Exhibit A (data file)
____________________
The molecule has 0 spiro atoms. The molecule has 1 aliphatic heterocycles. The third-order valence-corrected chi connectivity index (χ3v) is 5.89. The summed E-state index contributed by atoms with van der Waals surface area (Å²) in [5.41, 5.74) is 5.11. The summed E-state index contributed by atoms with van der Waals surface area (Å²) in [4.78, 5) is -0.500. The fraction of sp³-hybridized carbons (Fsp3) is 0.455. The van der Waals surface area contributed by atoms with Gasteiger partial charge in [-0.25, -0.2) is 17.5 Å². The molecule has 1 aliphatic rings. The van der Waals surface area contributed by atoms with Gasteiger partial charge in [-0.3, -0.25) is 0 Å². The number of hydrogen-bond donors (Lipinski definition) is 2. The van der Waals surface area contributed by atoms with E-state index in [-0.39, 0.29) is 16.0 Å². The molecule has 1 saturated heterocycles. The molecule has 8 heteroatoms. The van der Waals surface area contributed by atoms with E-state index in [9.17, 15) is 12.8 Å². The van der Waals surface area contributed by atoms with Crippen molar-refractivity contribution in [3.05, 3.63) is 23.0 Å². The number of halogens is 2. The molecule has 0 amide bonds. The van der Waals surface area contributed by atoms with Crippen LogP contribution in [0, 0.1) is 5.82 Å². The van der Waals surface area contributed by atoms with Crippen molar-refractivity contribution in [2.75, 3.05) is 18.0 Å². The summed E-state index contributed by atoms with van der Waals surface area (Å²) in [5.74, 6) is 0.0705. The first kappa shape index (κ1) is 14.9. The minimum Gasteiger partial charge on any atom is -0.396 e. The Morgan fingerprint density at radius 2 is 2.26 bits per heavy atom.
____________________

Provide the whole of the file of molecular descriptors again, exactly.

The molecule has 0 spiro atoms. The molecule has 1 aliphatic heterocycles. The third-order valence-corrected chi connectivity index (χ3v) is 5.89. The summed E-state index contributed by atoms with van der Waals surface area (Å²) in [5.41, 5.74) is 5.11. The summed E-state index contributed by atoms with van der Waals surface area (Å²) in [4.78, 5) is -0.500. The fraction of sp³-hybridized carbons (Fsp3) is 0.455. The van der Waals surface area contributed by atoms with Gasteiger partial charge in [-0.25, -0.2) is 17.5 Å². The molecule has 1 aliphatic rings. The van der Waals surface area contributed by atoms with Gasteiger partial charge in [-0.3, -0.25) is 0 Å². The number of hydrogen-bond donors (Lipinski definition) is 2. The van der Waals surface area contributed by atoms with E-state index in [-0.39, 0.29) is 16.0 Å². The molecule has 1 saturated heterocycles. The molecule has 8 heteroatoms. The van der Waals surface area contributed by atoms with E-state index in [9.17, 15) is 12.8 Å². The van der Waals surface area contributed by atoms with Crippen molar-refractivity contribution in [3.05, 3.63) is 23.0 Å². The number of halogens is 2. The molecule has 0 amide bonds. The van der Waals surface area contributed by atoms with Crippen LogP contribution in [0, 0.1) is 5.82 Å². The van der Waals surface area contributed by atoms with Crippen molar-refractivity contribution in [2.75, 3.05) is 18.0 Å². The summed E-state index contributed by atoms with van der Waals surface area (Å²) in [5.74, 6) is 0.0705. The first kappa shape index (κ1) is 14.9. The minimum Gasteiger partial charge on any atom is -0.396 e. The Morgan fingerprint density at radius 2 is 2.26 bits per heavy atom.